Once again, inspired by the New York Times. Specifically, by Nicholas Kristof, who wrote a deep and meaningful column entitled When Even the Starting Line is Out of Reach. Kristof shared a story of a young child who, growing up in poverty without easy access to services, didn't get the early medical care and interventions that would have helped him in a timely manner. Kristof uses this story as a basis for arguing for early interventions, for helping pregnant women and for investing in young children, so that more children--especially those in poverty--can start life on the right foot.
This got me thinking. What would compassion, focused on young children, in particular those in poverty, look like--at all levels? What would wanting to help, and acting to help, look like? Let's look at a couple of the levels from previous blog posts:
--Exam rooms: Physicians and staff would consistently pay attention to, and address, social determinants of health that affect patients and families. Does a pregnant woman have access to healthy food? Is the family's apartment healthy and safe for the child, or will mold constantly aggravate asthma? What is mom's (or dad's) educational level, and does he/she want to go back to school? While these issues are undoubtedly on many clinicians' radar, they may not realize that they can make a difference...by connecting families to community resources. Hooking a pregnant mom up with WIC. Referring a family with landlord problems to Legal Aid. Giving a parent information about a GED program. Distributing Reach Out and Read books. And so much more.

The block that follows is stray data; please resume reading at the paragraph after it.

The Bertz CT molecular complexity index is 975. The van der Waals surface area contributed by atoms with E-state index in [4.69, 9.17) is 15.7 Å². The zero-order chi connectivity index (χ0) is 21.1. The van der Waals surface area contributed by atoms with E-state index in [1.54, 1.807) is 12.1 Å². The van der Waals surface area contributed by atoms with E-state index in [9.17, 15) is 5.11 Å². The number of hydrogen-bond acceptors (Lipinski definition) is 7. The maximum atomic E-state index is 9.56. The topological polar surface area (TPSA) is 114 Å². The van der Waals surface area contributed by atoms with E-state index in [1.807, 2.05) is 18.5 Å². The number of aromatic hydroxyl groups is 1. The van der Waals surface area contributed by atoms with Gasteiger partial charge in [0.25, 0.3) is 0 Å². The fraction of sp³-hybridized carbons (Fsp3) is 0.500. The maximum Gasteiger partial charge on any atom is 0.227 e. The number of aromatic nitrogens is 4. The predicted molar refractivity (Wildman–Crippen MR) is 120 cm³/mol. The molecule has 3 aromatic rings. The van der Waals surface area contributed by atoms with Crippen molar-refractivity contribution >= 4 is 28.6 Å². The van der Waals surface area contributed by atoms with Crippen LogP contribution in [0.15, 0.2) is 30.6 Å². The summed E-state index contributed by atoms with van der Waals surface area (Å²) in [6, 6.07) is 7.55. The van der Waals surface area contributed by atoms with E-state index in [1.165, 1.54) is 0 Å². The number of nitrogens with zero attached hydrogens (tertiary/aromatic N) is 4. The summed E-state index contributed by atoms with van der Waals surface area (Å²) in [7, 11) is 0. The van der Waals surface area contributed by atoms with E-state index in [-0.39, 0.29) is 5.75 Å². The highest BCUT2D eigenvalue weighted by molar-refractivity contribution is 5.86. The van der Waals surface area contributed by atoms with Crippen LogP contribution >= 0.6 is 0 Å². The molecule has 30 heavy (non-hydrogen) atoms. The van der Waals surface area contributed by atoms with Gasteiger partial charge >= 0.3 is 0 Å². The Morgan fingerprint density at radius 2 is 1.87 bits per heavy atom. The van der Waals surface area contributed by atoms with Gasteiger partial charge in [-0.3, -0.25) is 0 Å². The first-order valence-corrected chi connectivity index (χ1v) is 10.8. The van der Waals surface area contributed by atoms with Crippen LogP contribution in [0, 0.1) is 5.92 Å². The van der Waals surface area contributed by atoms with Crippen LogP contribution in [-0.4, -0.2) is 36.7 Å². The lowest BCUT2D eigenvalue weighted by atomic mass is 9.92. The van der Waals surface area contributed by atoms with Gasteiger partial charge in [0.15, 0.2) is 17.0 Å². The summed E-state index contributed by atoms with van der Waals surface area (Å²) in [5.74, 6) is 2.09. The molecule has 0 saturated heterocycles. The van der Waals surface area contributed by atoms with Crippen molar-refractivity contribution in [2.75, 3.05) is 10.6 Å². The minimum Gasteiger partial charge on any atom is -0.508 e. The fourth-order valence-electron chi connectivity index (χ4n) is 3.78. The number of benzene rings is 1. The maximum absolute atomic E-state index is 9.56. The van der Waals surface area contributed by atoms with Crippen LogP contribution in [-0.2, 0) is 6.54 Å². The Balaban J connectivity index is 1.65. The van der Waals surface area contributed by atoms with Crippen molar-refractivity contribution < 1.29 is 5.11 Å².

--Health care system: A compassionate health care system would not only allow but encourage its providers to take time to address social determinants of health and to advocate for families in the community. Administrators would support system-wide programs such as Reach Out and Read and Health Leads. Administrators would ensure that the system has an active presence in community initiatives revolving around young children and their families, as well as issues related to poverty. Not just paying lip service to these populations and issues during community health needs assessments, but actually collaborating to help them and to address them.
--Community level: A compassionate community would work to provide resources and services to help its most vulnerable families, and to help young children thrive. Food pantries. Family literacy programs. Libraries. Free/affordable parks, swimming pools, youth sports activities, YMCA's, etc. Affordable medical and dental care, for those without insurance.
--Government Level: Government-level (state and national) compassion would mean policies that support pregnant women and families with young children. Consistent funding for women's health programs, so low-income and uninsured women have access to care before, during, and between pregnancy--regardless of citizenship or state they live in, and including contraceptive services. Because we know if we keep mom healthy, her babies are more likely to be healthy. Policies and funding that support high quality early intervention and preschool programs. Policies and funding to support adult education and job training programs, so that moms and dads have more options to learn and earn their way out of poverty.
Oh yes, there's lots of room for compassion, at multiple levels. Kristof's column is a reminder of the difference that multilevel compassion, focused on young children and their families, could make.